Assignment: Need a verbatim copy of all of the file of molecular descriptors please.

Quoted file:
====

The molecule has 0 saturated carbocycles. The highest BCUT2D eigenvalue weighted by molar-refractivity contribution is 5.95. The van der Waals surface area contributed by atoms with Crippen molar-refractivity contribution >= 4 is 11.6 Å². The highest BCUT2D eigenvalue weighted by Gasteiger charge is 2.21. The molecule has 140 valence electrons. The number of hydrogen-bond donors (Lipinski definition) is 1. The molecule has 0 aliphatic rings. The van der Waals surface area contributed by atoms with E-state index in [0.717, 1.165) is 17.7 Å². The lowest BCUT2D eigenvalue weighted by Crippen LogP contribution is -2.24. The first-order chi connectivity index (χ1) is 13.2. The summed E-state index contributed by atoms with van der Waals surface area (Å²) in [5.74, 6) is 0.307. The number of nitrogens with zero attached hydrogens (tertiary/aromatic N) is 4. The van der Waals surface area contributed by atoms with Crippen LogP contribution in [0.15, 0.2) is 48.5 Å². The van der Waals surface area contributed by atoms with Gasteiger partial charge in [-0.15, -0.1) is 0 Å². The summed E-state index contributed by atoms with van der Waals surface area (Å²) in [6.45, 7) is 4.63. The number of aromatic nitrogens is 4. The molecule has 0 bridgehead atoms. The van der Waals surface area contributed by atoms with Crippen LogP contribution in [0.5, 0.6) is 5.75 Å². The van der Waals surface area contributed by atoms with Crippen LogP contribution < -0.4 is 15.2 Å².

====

The molecule has 0 saturated carbocycles. The highest BCUT2D eigenvalue weighted by molar-refractivity contribution is 5.95. The van der Waals surface area contributed by atoms with Crippen molar-refractivity contribution >= 4 is 11.6 Å². The highest BCUT2D eigenvalue weighted by Gasteiger charge is 2.21. The molecule has 140 valence electrons. The number of hydrogen-bond donors (Lipinski definition) is 1. The molecule has 0 aliphatic rings. The van der Waals surface area contributed by atoms with E-state index in [0.717, 1.165) is 17.7 Å². The lowest BCUT2D eigenvalue weighted by Crippen LogP contribution is -2.24. The first-order chi connectivity index (χ1) is 13.2. The summed E-state index contributed by atoms with van der Waals surface area (Å²) in [5.74, 6) is 0.307. The number of nitrogens with zero attached hydrogens (tertiary/aromatic N) is 4. The van der Waals surface area contributed by atoms with Crippen LogP contribution in [0.15, 0.2) is 48.5 Å². The van der Waals surface area contributed by atoms with Gasteiger partial charge in [-0.15, -0.1) is 0 Å². The summed E-state index contributed by atoms with van der Waals surface area (Å²) in [6.45, 7) is 4.63. The number of aromatic nitrogens is 4. The molecule has 0 bridgehead atoms. The van der Waals surface area contributed by atoms with Crippen LogP contribution in [0.5, 0.6) is 5.75 Å². The van der Waals surface area contributed by atoms with Crippen LogP contribution < -0.4 is 15.2 Å².